In step S660, the current optimal path is checked for substitutions. If no substitutions are found, control jumps to step S670. If, in step S660, substitutions are found in the optimal path, control continues to step S665. In step S665, the substitutions are deleted, and control continues to step S635.

In step S670, the four margins, top, bottom, left side, and right side, are added back to the matched major white regions in the current optimal path. In step S675, the document elements separated by the major white regions in the optimal path are extracted into columns. Then, in step S680 control returns to step S700.

While this invention has been described in conjunction with the specific embodiments outlined above, it is evident that many alternatives, modifications and variations will be apparent to those skilled in the art. Accordingly, the preferred embodiments of the invention as set forth above are intended to be illustrative, not limiting. Various changes may be made without departing from the spirit and scope of the invention as defined in the following claims.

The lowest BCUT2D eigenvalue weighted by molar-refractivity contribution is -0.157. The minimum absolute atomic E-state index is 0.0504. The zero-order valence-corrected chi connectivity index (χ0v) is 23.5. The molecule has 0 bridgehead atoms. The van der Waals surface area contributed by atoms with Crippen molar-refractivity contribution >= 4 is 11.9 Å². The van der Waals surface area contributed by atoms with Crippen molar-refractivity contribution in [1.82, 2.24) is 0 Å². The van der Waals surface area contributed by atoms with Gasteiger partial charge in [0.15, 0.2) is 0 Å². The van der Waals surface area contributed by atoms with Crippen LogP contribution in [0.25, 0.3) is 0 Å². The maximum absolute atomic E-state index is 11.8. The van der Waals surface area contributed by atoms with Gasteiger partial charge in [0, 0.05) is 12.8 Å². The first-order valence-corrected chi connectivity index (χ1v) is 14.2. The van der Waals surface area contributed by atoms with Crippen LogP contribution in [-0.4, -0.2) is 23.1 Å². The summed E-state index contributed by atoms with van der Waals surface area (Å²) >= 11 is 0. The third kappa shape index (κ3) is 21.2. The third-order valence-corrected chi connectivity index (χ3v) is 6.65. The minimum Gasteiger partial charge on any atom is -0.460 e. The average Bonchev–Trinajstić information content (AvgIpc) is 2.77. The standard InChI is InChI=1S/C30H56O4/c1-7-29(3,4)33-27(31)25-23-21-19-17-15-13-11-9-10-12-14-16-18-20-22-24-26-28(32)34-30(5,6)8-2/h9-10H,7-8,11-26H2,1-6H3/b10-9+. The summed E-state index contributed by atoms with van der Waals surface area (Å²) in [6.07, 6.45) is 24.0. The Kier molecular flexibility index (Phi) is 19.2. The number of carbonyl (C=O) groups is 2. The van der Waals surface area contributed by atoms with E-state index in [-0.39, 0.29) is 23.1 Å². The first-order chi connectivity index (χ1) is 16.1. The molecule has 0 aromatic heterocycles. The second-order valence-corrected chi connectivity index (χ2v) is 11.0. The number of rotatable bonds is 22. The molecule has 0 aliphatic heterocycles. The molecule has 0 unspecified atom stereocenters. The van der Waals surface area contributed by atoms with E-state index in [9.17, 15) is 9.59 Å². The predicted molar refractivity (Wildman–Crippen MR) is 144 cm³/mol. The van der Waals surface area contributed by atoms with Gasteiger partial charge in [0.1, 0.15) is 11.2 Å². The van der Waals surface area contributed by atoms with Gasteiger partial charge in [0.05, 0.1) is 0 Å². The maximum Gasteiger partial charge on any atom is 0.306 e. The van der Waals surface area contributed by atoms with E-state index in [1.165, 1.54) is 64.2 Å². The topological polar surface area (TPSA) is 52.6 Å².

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Classifications
U.S. Classification382/209, 382/175, 382/176
International ClassificationG06K9/20
Cooperative ClassificationG06K9/00469, G06K9/00463
European ClassificationG06K9/00L3, G06K9/00L4